In the early to mid 20th century, some two-dozen cities in ten states adopted ranked choice voting in at-large elections in order to better reflect their voters and promote better governance. Although most repealed the system (largely due to anxieties regarding the election of minority candidates and changes in election machinery), the tradition continues in Cambridge, Massachusetts.
In Cambridge, the effort to adopt ranked choice voting was led by members of its African American community. Despite the election of James Lew, the first African American council member, in 1903, the African American community in Cambridge struggled to obtain adequate representation in the first half of the 20th century. It was this need to increase representation for African Americans which prompted Cambridge to adopt ranked choice voting in 1941. Since that time, African Americans – as well as women and other racial minorities – have consistently obtained representation on both the city council and school board.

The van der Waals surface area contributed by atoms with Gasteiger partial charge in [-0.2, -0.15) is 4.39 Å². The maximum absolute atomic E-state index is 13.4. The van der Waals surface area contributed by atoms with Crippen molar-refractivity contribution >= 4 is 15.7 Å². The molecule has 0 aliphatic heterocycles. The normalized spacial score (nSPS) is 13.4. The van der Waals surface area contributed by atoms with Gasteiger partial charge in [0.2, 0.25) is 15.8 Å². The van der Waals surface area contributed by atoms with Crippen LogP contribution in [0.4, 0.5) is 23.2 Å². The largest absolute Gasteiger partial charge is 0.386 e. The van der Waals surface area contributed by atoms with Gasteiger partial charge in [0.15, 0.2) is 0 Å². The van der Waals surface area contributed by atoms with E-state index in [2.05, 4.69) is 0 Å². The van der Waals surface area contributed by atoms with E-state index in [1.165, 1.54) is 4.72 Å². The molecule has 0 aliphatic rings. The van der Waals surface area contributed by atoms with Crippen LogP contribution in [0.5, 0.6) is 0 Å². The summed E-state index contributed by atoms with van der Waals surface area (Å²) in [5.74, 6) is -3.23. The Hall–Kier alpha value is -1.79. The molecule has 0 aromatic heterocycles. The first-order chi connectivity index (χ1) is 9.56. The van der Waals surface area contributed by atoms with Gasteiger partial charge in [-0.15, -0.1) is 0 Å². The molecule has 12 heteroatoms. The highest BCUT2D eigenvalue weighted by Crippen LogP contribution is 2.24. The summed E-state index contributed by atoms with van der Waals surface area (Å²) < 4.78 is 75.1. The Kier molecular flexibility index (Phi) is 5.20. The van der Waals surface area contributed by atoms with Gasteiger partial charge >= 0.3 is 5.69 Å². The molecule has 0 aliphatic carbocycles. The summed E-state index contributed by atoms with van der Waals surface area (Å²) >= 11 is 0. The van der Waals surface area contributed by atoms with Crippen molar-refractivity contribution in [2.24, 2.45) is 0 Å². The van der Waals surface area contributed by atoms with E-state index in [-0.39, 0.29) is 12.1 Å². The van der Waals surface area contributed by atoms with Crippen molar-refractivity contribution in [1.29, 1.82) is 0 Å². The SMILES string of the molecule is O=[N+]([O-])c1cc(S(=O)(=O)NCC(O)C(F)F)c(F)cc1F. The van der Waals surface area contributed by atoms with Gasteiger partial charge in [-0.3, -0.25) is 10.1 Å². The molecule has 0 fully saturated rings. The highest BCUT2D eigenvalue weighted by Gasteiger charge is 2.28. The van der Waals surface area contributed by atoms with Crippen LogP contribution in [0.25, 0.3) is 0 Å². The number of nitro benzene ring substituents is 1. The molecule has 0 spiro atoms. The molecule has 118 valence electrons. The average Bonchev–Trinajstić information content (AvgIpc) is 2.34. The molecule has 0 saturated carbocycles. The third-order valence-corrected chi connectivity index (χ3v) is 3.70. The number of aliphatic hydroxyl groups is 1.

Ranked choice voting has been well-received by Cambridge voters. As civic activist Rob Winters put it: “Almost all voting Cambridge residents feel that the intent of our election method is a good one . . . they find the act of voting to be simple and easy to understand.” Cambridge voters have rejected attempts to repeal the system on five separate occasions.
Based on Cambridge’s success, other communities in Massachusetts have considered adopting ranked choice voting in recent years and many state organizations have endorsed it as well. Ranked choice voting is used for elections in some of Massachusetts’ universities, including Harvard and MIT. To learn more about at-large ranked choice voting and how it works, see our ranked choice voting page.